Above all, be inclusive – all disciplines are equally important and all who teach have a voice at the table. Your role as a Fellow, or a SoTL advocate, is not a commanding one entitling you to stand in judgement of the teaching practice of others, but an opportunity to provide feedback and support. In the words of Randy Bass, SoTL is about investigation and not about remediation. Your call is to nurture and encourage colleagues to take one small step to inform and transform their teaching, so that it sings even more in tune with student learning.
Show colleagues the promise and potential of SoTL by providing them with opportunities to get started, in the form of spaces to gather (whether face –to- face or virtual), for example, or by providing resources or funding to enable them to set up their inquiry and conduct some research into their teaching. For example, at UCC, the Vice President for Learning and Teaching hosts the President’s awards for Teaching Excellence and for Innovation. These attract staff to commit to building their teaching profile or to researching a burning question. CIRTL in involved in running and evaluating these initiatives. CIRTL also hosts a highly successful accredited programme where faculty can acquire qualifications in teaching and learning in higher education up to Master’s level. Such qualifications are also linked to the call for promotions at UCC, so that faculty can have their teaching recognised as part of their career progression. CIRTL also provides regular professional development seminars devoted to the hot topics of the day. For example, currently there is a focus on the Connected Curriculum at UCC and CIRTL has organised a series of design workshops to support colleagues to redesign modules and courses to prioritise integrative learning and maximise connections across the disciplines, aligning also with the compelling issues of our time, such as sustainability, equality and civic and community engagement. Such a focus also aligns with the current Strategic Plan of the university and its myriad roles in advancing such elemental issues as education, research, creativity, society, equality, inclusion, entrepreneurship, employment and the public good. My advice in this context is that we can engage others in SoTL when they see that it is meaningful and speaks to the bigger picture of learning in the community and society.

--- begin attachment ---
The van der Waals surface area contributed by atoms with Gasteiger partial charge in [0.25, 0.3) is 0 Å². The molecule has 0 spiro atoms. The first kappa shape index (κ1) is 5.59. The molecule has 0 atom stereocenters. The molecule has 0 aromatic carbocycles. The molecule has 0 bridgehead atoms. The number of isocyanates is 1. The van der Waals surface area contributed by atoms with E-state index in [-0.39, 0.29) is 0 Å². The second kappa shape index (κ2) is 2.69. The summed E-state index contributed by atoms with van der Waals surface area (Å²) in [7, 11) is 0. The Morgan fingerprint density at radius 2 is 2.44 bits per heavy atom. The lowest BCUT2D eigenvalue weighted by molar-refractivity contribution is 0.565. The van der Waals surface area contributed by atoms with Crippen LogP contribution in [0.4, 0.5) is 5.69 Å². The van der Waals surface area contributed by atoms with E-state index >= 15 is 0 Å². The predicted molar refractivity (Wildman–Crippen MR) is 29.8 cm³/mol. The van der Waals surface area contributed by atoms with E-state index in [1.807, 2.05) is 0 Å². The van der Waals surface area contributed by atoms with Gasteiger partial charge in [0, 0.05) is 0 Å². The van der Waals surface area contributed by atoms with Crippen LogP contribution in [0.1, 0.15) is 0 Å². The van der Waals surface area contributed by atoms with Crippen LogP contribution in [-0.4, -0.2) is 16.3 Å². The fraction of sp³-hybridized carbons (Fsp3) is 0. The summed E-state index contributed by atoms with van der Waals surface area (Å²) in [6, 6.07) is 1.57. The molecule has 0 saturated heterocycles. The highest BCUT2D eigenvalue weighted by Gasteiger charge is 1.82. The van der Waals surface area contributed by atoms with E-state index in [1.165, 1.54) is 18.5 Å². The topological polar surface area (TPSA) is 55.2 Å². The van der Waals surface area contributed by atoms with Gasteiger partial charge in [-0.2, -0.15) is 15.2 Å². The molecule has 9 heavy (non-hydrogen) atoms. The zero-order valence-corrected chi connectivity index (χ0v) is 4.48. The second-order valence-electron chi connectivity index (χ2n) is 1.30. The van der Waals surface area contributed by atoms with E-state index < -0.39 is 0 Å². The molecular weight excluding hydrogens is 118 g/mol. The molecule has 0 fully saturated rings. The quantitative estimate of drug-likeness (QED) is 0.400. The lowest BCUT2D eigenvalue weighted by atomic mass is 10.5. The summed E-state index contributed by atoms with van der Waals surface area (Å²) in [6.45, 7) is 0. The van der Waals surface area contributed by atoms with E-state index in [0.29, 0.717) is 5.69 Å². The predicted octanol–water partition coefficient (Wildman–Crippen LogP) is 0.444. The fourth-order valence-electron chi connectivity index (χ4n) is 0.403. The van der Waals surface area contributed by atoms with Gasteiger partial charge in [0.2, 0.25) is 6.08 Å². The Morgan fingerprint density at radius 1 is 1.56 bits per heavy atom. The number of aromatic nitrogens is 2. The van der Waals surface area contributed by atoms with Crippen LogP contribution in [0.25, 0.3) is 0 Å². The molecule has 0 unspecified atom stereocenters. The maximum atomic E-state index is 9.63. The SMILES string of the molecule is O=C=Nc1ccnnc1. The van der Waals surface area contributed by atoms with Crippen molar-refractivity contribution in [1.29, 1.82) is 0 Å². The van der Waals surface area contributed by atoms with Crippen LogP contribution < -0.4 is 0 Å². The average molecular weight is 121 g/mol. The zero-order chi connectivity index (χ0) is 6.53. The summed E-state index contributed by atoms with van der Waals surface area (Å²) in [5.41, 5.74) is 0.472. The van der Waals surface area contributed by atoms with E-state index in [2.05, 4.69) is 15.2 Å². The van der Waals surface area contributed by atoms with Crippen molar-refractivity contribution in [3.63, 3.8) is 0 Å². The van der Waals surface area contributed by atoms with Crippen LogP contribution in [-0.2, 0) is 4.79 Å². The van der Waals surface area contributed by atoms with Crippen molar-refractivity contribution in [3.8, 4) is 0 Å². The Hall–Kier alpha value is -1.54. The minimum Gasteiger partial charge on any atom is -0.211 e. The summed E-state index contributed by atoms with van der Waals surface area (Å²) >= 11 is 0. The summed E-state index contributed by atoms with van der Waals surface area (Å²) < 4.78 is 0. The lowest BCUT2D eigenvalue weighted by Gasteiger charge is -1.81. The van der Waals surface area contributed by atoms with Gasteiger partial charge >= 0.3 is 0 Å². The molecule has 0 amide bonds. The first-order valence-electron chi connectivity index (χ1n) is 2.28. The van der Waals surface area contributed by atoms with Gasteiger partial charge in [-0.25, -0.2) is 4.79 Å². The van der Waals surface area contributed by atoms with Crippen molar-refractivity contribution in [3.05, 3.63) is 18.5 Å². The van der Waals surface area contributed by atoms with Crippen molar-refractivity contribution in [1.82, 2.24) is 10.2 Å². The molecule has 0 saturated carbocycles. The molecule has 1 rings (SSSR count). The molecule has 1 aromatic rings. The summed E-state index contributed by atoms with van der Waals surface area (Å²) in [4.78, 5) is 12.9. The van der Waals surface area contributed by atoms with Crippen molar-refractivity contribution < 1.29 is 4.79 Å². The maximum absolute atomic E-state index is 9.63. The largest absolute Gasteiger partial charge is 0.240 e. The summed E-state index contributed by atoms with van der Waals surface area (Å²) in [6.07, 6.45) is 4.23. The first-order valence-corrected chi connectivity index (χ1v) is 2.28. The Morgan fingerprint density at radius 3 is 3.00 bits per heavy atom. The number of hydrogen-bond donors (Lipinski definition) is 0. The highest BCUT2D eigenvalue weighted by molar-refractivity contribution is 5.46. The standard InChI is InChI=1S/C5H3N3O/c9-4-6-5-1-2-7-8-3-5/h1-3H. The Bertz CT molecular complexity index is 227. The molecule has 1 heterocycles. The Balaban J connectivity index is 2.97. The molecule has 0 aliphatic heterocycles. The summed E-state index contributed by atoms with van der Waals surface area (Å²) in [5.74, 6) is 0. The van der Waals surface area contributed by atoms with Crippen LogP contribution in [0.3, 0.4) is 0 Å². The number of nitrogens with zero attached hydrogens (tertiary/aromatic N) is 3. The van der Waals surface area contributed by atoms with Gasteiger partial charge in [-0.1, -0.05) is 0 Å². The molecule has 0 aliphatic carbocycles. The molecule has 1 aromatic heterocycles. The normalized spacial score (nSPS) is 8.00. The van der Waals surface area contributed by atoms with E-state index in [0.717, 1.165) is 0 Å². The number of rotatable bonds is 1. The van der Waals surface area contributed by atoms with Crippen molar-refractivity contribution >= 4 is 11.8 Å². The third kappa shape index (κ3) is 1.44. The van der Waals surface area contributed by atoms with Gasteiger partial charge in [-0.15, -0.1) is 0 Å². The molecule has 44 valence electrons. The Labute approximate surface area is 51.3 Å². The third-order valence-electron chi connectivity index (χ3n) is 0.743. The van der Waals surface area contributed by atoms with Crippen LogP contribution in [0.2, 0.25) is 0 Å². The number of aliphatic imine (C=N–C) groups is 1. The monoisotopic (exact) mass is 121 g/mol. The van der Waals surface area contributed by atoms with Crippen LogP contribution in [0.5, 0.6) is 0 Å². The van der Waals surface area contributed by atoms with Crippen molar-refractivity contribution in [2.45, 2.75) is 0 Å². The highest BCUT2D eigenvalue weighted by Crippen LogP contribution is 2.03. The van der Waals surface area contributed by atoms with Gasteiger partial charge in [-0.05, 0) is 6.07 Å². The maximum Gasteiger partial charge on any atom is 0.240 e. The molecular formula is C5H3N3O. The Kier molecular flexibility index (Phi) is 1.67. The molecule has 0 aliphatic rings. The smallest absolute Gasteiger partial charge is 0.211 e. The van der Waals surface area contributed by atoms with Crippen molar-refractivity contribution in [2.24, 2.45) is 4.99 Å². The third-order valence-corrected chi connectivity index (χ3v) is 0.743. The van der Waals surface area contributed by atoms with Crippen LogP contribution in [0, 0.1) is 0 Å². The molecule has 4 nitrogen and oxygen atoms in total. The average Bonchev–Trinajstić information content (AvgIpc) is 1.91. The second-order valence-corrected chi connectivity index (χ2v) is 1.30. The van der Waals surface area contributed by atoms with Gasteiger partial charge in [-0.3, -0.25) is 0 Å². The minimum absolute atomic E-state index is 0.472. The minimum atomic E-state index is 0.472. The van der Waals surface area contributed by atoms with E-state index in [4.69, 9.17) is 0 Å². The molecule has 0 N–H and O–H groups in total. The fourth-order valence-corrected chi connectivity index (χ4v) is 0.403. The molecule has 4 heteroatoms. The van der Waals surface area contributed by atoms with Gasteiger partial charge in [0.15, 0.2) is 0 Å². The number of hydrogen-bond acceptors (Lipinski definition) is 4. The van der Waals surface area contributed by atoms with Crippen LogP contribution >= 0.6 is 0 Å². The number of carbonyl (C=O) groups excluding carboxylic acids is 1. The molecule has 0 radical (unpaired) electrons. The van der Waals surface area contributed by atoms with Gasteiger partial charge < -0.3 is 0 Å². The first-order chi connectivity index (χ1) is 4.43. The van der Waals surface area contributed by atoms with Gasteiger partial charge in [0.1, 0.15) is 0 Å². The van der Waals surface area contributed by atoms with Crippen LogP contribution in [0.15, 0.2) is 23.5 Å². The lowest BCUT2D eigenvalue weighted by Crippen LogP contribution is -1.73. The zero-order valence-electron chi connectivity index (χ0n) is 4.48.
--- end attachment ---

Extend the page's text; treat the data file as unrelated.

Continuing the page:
Finally, to engage colleagues in SoTL, bring it all back home to the perspective and practice of each one. Help colleagues to find their own burning questions which will act as real incentives for them to invest in their teaching and engage in SoTL long term. All of us want to teach well, all of us want our students to learn. All of us want our disciplines to be understood and to thrive. All of us want to be part of a community of learning within and beyond the academy; indeed, we are all part of a life-long and life-wide journey of learning. All of us want to change the world – or at least to make a difference. We all have so much in common across the disciplines and the academy! Use this to your advantage and rally the troops under the SoTL banner! If you live the SoTL message, they will follow. Trust your colleagues. The best forms of engagement will come from listening to them and from taking your SoTL direction from them; their stories will inform the direction and promise of SoTL in your institution.